More recently, the office was at the center of efforts to retrieve and authenticate smuggled photographs of victims of the Syrian regime. These photographs also allowed for an unprecedented criminal trial in Spain against the Syrian security forces on behalf of one of the victims. The office has also helped with efforts to declare the Islamic State’s violent attacks on the Yazidis in Iraq a genocide.
While important, these actions do not reflect the full potential of the office or the U.S. government in genocide prevention. In our view, the U.S. has very little moral authority to lose if the office is eliminated.
More talk than action
The Holocaust is the most widely known example of genocide, war crimes and crimes against humanity. World leaders, including several U.S. presidents, have espoused a commitment to “never again” allow such atrocity. Yet we have seen and continue to see examples, such as recent cases in Bosnia, Rwanda, Kosovo and Darfur, and ongoing situations in Syria and Myanmar, to name just a few. As journalist David Rieff aptly wrote, “never again” has seemed to signify only a U.S. commitment that “never again would Germans kill Jews in Europe in the 1940s.”
Genocide prevention requires a global commitment to the value of human lives – even the lives of people who do not live in places with strategic value. But government policies, the U.S. included, often calculate the value of human life based on economic and military measures.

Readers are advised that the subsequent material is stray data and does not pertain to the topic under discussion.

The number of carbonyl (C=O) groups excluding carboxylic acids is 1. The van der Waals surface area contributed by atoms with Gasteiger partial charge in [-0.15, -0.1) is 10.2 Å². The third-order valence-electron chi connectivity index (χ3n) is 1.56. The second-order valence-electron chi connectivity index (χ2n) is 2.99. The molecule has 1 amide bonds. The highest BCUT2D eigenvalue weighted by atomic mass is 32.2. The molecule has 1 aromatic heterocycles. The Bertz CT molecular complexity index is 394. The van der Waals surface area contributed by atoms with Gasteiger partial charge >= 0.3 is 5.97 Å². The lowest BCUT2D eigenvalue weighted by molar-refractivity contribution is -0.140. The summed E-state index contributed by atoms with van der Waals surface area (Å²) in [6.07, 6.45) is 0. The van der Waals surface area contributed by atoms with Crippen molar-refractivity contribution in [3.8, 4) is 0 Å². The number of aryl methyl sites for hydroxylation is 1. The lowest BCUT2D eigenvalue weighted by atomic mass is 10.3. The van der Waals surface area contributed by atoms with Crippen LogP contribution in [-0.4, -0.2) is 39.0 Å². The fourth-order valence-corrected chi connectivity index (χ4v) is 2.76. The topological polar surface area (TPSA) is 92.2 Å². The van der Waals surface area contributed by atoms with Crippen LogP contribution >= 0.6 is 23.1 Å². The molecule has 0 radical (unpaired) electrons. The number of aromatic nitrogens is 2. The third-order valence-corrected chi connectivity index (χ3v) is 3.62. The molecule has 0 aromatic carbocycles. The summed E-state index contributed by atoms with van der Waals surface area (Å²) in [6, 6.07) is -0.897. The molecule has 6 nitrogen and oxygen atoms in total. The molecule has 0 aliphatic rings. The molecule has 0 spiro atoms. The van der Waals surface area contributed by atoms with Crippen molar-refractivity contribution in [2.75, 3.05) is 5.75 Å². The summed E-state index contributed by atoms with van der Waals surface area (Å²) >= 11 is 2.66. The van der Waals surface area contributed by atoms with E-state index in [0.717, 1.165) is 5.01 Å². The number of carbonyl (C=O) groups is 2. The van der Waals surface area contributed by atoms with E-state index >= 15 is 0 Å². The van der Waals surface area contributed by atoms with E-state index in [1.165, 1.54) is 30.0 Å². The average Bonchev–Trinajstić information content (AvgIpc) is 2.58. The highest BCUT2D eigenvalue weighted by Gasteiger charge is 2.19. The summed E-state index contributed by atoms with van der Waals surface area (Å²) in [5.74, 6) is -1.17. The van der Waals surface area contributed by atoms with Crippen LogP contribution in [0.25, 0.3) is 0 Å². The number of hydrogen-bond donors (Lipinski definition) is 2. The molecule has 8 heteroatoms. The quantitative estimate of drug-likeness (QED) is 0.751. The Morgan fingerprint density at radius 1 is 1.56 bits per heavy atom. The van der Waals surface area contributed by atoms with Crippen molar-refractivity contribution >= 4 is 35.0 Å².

The U.S. has repeatedly defined its interests narrowly – the domestic economy and direct threats to national security. The bar is set very high for the U.S. to commit troops to U.N. peacekeeping efforts. Such conditions almost never exist. The most recent month for which data are available, June 2017, is typical. During that month the U.S. contributed 74 individuals of 96,853 troops, police, military experts and support staff to the United Nations’s 15 current peacekeeping operations, none of whom are troops.
Further, the U.S. took nearly four decades to ratify the United Nations Convention on the Prevention and Punishment of Genocide. The convention, which was passed in 1948 and went into effect in 1951, was ratified by 132 countries before the U.S. signed on in 1988. The other 16 stragglers who signed much later were mostly newly formed states, such as former Soviet Republics.
The history of the Office of Global Criminal Justice shows that well-meaning rhetoric often serves to mask lukewarm commitments.
After its inception during the Clinton years, the office survived the George W. Bush administration’s unfriendliness to international criminal law.